“It’s not a perfect solution”

A transparent look at the complexities of creating a sustainable game

As of now, 44 players heading to Australia and New Zealand for the 2023 World Cup have committed to taking climate action.

To help compensate for their flights to and from the tournament, players are supporting a combination of climate resilience and carbon offsetting and adaptation initiatives. Spearheaded by Denmark midfielder Sofie Junge Pedersen, Canadian midfielder Jessie Fleming, and Italian defender Elena Linari, it’s the biggest player-led climate action in football history and comes at a crucial time. 

As the women's game is rapidly growing, the question arises of how it can do so without a price for the planet. This campaign is an example of how women's football is progressive at its core and takes the environment into consideration.

But these players know supporting climate resilience and carbon offsetting and adaptation initiatives to take responsibility for their emissions isn’t the perfect solution.

Below Elliot Arthur-Worsop, Founder and Co-Director at Football For Future, and Jérémy Houssin, Common Goal’s Environmental Lead share more insight into the complexities of environmental efforts and how football tournaments can become more sustainable.

Elliot Arthur-Worsop, Founder and Co-Director at Football For Future

If flying to Australia and New Zealand has such a significant carbon footprint, how are the players using this moment to create a positive environmental legacy?

(Elliot) These players have dedicated their entire lives to representing their nations at the highest level, and with this year's World Cup being hosted in Australia and New Zealand, they have no choice but to fly there. But they also understand the environmental impact that comes with this lifestyle.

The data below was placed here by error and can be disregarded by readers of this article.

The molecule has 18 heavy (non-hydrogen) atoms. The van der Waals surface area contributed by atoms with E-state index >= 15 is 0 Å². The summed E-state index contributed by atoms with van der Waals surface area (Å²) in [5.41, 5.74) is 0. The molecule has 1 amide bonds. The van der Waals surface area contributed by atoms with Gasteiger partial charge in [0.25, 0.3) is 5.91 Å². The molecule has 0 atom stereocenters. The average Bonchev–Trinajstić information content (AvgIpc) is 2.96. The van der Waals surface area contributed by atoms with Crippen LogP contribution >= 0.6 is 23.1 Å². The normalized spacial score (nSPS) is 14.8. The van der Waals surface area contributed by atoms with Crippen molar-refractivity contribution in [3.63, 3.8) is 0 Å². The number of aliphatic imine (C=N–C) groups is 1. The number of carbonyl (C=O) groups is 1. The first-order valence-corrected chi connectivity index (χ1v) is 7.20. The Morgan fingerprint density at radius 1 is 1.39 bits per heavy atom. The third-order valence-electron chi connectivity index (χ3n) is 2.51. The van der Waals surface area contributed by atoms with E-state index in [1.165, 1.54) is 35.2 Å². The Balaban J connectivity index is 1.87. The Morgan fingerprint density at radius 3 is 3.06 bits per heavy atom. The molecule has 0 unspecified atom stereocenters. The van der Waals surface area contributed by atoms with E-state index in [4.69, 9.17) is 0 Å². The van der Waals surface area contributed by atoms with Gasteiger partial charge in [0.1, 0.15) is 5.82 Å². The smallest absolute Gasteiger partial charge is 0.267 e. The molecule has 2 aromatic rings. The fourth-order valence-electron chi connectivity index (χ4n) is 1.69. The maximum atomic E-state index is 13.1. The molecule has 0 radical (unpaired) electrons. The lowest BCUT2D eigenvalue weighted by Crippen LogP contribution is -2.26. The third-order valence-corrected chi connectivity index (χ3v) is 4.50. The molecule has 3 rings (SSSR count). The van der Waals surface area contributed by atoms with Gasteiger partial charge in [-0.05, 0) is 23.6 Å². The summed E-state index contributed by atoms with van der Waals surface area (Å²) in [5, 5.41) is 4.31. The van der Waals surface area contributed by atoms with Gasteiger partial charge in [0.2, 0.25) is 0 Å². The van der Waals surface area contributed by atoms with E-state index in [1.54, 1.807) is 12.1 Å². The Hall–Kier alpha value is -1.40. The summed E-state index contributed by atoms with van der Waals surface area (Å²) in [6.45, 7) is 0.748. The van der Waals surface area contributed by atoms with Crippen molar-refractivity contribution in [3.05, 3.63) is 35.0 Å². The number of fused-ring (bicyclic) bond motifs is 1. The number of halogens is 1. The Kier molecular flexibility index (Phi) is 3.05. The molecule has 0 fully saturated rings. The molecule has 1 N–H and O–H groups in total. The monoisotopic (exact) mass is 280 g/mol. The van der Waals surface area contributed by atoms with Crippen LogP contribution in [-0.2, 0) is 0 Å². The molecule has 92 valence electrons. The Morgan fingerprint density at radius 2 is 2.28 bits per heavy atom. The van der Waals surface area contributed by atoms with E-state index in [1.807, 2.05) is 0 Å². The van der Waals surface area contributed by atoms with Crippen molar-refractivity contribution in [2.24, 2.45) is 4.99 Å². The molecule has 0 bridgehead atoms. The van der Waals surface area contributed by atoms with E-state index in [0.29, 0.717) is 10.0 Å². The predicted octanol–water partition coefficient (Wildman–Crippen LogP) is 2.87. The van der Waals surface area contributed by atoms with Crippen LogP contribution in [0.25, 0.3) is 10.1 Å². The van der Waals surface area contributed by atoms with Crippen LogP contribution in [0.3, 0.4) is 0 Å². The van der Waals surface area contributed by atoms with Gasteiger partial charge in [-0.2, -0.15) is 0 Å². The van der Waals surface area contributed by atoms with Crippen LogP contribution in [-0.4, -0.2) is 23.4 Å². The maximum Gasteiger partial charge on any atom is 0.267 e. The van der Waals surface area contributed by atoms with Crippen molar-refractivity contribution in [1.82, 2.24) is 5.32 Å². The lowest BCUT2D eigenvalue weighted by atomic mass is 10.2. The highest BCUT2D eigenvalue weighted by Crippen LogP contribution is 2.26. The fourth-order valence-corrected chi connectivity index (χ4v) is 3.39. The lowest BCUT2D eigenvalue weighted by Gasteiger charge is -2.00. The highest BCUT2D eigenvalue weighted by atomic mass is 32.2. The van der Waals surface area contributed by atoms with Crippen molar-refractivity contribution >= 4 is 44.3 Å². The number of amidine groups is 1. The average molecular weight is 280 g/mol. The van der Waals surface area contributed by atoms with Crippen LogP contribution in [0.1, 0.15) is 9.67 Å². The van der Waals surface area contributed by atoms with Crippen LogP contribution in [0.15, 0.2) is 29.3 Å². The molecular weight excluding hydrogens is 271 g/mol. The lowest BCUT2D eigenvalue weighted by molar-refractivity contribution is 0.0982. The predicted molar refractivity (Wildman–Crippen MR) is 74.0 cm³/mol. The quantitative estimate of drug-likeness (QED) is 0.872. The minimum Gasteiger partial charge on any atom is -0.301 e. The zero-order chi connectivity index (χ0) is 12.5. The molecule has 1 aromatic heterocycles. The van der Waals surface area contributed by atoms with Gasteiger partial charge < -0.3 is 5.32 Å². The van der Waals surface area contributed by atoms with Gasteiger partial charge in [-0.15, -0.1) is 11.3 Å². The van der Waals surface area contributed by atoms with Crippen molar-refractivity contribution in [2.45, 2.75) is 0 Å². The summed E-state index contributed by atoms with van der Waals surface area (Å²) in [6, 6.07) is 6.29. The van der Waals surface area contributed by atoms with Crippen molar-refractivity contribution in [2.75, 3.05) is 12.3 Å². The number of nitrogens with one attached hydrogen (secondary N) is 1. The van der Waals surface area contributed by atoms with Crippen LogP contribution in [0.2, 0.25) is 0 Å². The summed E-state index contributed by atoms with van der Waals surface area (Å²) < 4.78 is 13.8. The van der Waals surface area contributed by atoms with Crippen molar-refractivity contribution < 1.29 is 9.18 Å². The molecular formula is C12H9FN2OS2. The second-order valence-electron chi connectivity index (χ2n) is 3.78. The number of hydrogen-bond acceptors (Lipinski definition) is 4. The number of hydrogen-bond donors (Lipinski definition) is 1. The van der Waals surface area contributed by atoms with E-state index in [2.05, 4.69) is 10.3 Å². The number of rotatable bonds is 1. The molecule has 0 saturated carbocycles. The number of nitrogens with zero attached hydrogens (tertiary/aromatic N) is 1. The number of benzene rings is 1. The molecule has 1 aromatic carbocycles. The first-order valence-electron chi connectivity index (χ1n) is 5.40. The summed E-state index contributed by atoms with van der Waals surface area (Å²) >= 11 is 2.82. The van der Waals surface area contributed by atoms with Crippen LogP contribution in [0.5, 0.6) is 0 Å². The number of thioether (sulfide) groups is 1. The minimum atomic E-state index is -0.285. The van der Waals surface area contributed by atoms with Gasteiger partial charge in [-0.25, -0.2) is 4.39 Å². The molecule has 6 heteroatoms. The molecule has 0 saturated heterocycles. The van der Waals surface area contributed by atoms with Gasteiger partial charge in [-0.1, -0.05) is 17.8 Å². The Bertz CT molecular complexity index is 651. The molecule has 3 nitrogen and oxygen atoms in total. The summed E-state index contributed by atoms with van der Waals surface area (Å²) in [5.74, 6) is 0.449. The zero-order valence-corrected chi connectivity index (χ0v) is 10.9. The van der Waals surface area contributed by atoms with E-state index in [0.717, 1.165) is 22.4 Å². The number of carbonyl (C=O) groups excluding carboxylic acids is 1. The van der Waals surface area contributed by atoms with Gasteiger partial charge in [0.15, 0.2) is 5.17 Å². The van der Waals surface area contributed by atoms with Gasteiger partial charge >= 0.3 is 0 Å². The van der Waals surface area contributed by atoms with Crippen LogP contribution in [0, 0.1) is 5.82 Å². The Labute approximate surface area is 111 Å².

Given that there is currently no carbon-neutral way to travel to Australia and/or New Zealand, the players have decided to use this opportunity of playing at a World Cup to create a positive environmental legacy.

What does this legacy look like? 

Firstly, acknowledging the limitations of offsetting, many players are instead combining this with donating to climate-resilience initiatives, which enhance ecosystem resilience to the impacts of climate change through the restoration of key habitats and natural flood defences.

Secondly, they are using their platforms to accelerate the climate conversation in football.

And thirdly, this group is shining a light on the longer-term solution which is that governing bodies need to introduce carbon as a key consideration in the bidding process for hosting tournaments.

You mention the limitations of offsetting... can you explain these in more detail?

(Elliot) The most important thing to highlight is that any methodology to compensate for the emission of greenhouse gases is only a temporary solution, while we must urgently focus on reducing all emissions at their source.

In the ideation process of this project, we encountered challenges due to the limitations and controversies surrounding calculating the environmental impact of flying. Firstly, calculating aviation emissions is complex due to variables such as cruising altitude, plane model, number of passengers, additional greenhouse gas emissions, fuel type, seating class, and more. This complexity has implications for the amount to donate to climate resilience and offsetting and adaptation initiatives.

When considering the offsetting and adaptation initiatives in particular, a lack of standardisation and verification mechanisms can also make it challenging to ensure the integrity and transparency of different initiatives, in addition to considerations about the indirect ecological impact on local biodiversity affected through the same initiatives.